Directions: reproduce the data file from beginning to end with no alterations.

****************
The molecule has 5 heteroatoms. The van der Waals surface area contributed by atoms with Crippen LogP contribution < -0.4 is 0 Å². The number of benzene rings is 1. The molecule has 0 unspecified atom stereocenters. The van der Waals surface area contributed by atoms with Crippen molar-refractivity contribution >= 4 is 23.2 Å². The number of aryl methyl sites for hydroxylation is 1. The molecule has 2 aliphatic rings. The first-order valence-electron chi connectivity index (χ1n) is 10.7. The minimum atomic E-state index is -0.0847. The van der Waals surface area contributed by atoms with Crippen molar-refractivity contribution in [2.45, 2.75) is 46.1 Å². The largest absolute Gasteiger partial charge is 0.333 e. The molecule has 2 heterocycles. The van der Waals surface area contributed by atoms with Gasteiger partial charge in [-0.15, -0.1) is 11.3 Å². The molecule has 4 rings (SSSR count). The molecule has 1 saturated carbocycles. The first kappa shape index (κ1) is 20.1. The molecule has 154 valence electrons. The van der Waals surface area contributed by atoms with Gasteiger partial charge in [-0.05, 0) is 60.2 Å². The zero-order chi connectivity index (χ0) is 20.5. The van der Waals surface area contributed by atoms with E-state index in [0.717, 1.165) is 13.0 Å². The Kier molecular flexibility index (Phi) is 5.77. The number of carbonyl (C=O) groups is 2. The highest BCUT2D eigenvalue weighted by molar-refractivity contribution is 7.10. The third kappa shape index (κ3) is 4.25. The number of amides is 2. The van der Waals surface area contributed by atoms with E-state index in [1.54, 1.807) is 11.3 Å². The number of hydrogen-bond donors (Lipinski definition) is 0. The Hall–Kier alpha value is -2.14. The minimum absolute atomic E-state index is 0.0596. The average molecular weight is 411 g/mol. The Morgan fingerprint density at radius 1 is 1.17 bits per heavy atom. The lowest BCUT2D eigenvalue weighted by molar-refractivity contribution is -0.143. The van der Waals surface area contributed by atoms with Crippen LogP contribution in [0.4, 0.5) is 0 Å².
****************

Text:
The molecule has 5 heteroatoms. The van der Waals surface area contributed by atoms with Crippen LogP contribution < -0.4 is 0 Å². The number of benzene rings is 1. The molecule has 0 unspecified atom stereocenters. The van der Waals surface area contributed by atoms with Crippen molar-refractivity contribution >= 4 is 23.2 Å². The number of aryl methyl sites for hydroxylation is 1. The molecule has 2 aliphatic rings. The first-order valence-electron chi connectivity index (χ1n) is 10.7. The minimum atomic E-state index is -0.0847. The van der Waals surface area contributed by atoms with Crippen molar-refractivity contribution in [2.45, 2.75) is 46.1 Å². The largest absolute Gasteiger partial charge is 0.333 e. The molecule has 2 heterocycles. The van der Waals surface area contributed by atoms with Gasteiger partial charge in [-0.15, -0.1) is 11.3 Å². The molecule has 4 rings (SSSR count). The molecule has 1 saturated carbocycles. The first kappa shape index (κ1) is 20.1. The molecule has 154 valence electrons. The van der Waals surface area contributed by atoms with Gasteiger partial charge in [-0.05, 0) is 60.2 Å². The zero-order chi connectivity index (χ0) is 20.5. The van der Waals surface area contributed by atoms with E-state index in [0.717, 1.165) is 13.0 Å². The Kier molecular flexibility index (Phi) is 5.77. The number of carbonyl (C=O) groups is 2. The highest BCUT2D eigenvalue weighted by molar-refractivity contribution is 7.10. The third kappa shape index (κ3) is 4.25. The number of amides is 2. The van der Waals surface area contributed by atoms with E-state index in [1.54, 1.807) is 11.3 Å². The number of hydrogen-bond donors (Lipinski definition) is 0. The Hall–Kier alpha value is -2.14. The minimum absolute atomic E-state index is 0.0596. The average molecular weight is 411 g/mol. The Morgan fingerprint density at radius 1 is 1.17 bits per heavy atom. The lowest BCUT2D eigenvalue weighted by molar-refractivity contribution is -0.143. The van der Waals surface area contributed by atoms with Crippen LogP contribution in [0.4, 0.5) is 0 Å².